Datapages, Inc.Print this page

Early History of the Orinoco Delta on the Northeastern Margin of South America

Castillo, Karilys1 and Mann, Paul
1[email protected]

The 12-km-thick Orinoco delta in the Atlantic Ocean of northeastern South America is formed by the Orinoco River which is the seventh largest river in the world and drains an 880,000 km² area that extends across the continent to the northwestern Andes. This study uses 620 km² of 3D seismic, 650 km of 2D seismic, and 14 wells with well logs from the Punta Pescador area of northeastern Venezuela near the Columbus Channel and border with Trinidad combined with maps from previous subsurface studies to the west (8500 km²) and east (10000 km²) in Venezuela and to the southeast in Guyana (3000 km²) to reconstruct the margin geometry and paleogeography prior to the arrival of the Orinoco delta in its present location. The main seismic sequences in the northern area in Venezuela consist of: 1) transgressional, 1.2 to 3-km-thick Lower Miocene marine sandstone and shale deposited in a foreland basin setting and with a basal foredeep unconformity dated approximately 25.5 Ma and a top defined by the Middle Miocene unconformity dated at 16.5 Ma; 2) regressional late Miocene shallower water marine sandstone and shale overlying a major erosional unconformity marked by deepwater channels on the slope filled by shale; previous workers have correlated this unconformity with the latest Miocene (Messinian) eustaticlow stand event. In the southern area, the margin of Guyana exhibits a similar late Miocene erosional event that we correlated with this latest Miocene event. Based on correlations of these major units and unconformities along the margin, we propose the following sequence of events affecting the development of the Orinoco delta: 1) ponding of fluvial-deltaic sediments of the Orinoco fluvial system in the restricted marine embayment of the Eastern Venezuelan foreland basin during the Oligocene and Miocene; the onset of major input of the Orinoco in this area is throught by most workers to be Late Miocene in age; 2) the late Miocene event lowered sea level and produced a major erosional event that breached a continental high that allowed the Orinoco delta to suddenly prograde into the deeper water Atlantic area in the earliest Pliocene; and 3) early Pliocene to recent progradation of the Orinoco delta is well documented into the deeper water areas of Trinidad and offshore Venezuela.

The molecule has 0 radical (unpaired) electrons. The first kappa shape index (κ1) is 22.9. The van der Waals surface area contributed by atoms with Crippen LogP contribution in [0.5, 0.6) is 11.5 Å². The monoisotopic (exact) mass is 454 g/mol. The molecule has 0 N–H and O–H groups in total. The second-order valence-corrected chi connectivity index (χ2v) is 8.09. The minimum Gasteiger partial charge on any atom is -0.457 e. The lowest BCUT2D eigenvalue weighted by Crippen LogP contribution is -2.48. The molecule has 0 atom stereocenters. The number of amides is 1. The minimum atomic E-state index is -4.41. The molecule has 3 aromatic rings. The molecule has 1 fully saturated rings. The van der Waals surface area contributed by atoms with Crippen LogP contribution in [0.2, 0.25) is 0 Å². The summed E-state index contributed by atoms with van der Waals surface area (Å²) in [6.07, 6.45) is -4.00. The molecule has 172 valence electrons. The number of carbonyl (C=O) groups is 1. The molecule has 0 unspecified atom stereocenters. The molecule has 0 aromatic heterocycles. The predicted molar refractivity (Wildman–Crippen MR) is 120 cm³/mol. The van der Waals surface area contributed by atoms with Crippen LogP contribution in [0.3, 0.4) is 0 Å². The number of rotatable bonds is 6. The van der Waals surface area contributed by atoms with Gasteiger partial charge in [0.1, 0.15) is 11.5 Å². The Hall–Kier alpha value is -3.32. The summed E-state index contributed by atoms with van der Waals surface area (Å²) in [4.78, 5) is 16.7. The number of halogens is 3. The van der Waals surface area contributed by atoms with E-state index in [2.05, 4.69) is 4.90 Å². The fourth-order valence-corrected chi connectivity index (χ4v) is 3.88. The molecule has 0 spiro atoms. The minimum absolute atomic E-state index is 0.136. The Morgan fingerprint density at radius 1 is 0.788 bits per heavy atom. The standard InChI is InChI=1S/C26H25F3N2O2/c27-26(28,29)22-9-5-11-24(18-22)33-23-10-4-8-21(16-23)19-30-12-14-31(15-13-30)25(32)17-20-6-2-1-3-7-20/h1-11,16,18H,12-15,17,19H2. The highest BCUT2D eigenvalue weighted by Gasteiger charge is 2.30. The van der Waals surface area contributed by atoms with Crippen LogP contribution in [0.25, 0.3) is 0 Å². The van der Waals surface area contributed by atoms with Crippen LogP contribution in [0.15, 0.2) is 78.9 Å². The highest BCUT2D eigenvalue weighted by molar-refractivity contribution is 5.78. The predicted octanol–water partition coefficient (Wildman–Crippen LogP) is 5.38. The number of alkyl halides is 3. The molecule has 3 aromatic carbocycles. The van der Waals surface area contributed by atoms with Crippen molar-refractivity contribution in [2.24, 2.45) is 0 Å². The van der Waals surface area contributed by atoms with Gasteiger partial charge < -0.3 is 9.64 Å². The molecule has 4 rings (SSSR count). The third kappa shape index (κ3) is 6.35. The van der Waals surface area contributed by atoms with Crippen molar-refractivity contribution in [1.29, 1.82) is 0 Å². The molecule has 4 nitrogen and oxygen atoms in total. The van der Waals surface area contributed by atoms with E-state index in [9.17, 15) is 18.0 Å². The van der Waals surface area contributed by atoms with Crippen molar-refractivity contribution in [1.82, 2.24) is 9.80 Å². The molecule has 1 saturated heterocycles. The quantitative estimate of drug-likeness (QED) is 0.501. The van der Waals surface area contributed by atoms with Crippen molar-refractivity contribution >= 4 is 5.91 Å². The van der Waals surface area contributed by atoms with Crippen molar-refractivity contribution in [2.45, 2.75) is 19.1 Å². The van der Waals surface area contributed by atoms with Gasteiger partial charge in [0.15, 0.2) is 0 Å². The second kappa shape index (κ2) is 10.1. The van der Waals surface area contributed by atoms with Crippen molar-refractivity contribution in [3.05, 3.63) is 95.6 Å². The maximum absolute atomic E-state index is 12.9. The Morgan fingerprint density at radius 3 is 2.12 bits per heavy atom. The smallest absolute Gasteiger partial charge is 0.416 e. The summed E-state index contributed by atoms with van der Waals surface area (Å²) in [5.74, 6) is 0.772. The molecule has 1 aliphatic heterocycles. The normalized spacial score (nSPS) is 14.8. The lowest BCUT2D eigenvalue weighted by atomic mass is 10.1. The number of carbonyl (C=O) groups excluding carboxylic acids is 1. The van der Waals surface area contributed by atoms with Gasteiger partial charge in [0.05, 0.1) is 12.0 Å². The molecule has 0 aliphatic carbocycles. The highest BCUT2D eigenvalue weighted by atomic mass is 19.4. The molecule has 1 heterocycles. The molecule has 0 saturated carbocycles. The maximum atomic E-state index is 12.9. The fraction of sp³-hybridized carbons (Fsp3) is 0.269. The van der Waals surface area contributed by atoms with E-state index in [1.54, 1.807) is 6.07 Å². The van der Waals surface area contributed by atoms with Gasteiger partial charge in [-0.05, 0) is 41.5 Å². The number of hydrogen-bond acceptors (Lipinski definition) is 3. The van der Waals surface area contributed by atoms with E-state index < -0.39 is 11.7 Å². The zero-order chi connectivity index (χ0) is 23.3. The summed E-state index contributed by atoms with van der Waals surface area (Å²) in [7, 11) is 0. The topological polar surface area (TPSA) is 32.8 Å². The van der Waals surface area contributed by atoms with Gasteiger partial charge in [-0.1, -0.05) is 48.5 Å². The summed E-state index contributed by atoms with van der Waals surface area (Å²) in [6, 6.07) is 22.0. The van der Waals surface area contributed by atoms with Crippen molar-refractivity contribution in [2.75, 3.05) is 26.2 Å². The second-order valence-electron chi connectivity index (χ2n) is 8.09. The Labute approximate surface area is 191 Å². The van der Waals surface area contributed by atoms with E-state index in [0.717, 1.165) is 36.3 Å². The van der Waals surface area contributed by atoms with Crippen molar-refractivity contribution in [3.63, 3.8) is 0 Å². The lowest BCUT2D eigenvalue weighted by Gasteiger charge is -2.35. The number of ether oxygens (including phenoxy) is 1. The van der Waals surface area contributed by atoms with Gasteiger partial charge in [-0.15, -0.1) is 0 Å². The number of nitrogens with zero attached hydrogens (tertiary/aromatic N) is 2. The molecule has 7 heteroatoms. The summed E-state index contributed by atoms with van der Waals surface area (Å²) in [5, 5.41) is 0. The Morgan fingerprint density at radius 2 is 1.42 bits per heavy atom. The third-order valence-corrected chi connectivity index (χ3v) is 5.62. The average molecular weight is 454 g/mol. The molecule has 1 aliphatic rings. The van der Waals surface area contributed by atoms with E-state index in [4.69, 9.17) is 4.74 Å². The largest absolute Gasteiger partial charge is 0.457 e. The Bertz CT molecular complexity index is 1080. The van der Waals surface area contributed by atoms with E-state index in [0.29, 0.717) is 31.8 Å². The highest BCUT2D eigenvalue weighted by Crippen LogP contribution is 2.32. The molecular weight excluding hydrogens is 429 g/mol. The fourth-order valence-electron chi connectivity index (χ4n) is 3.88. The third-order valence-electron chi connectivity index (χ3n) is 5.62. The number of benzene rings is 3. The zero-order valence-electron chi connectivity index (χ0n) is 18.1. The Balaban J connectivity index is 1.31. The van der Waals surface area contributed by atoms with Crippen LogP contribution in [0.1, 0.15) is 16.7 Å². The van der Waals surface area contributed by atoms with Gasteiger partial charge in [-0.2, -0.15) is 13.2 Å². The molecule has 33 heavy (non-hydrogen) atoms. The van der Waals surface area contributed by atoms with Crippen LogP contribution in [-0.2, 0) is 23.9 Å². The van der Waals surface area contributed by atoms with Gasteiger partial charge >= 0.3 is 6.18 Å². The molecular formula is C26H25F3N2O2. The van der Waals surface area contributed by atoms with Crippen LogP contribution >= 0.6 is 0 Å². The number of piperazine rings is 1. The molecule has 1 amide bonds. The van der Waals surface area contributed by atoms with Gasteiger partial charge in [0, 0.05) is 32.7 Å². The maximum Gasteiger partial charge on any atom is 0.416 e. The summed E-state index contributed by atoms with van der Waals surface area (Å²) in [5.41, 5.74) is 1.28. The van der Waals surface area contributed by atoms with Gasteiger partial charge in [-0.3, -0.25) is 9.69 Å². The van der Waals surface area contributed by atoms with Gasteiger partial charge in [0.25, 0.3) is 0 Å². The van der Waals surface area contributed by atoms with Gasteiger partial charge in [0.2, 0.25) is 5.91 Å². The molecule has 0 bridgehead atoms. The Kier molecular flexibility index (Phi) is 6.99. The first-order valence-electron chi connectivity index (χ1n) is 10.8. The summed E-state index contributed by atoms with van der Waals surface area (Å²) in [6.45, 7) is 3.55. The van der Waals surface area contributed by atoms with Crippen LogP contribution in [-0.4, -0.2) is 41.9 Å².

AAPG Search and Discovery Article #90166©2013 AAPG International Conference & Exhibition, Cartagena, Colombia, 8-11 September 2013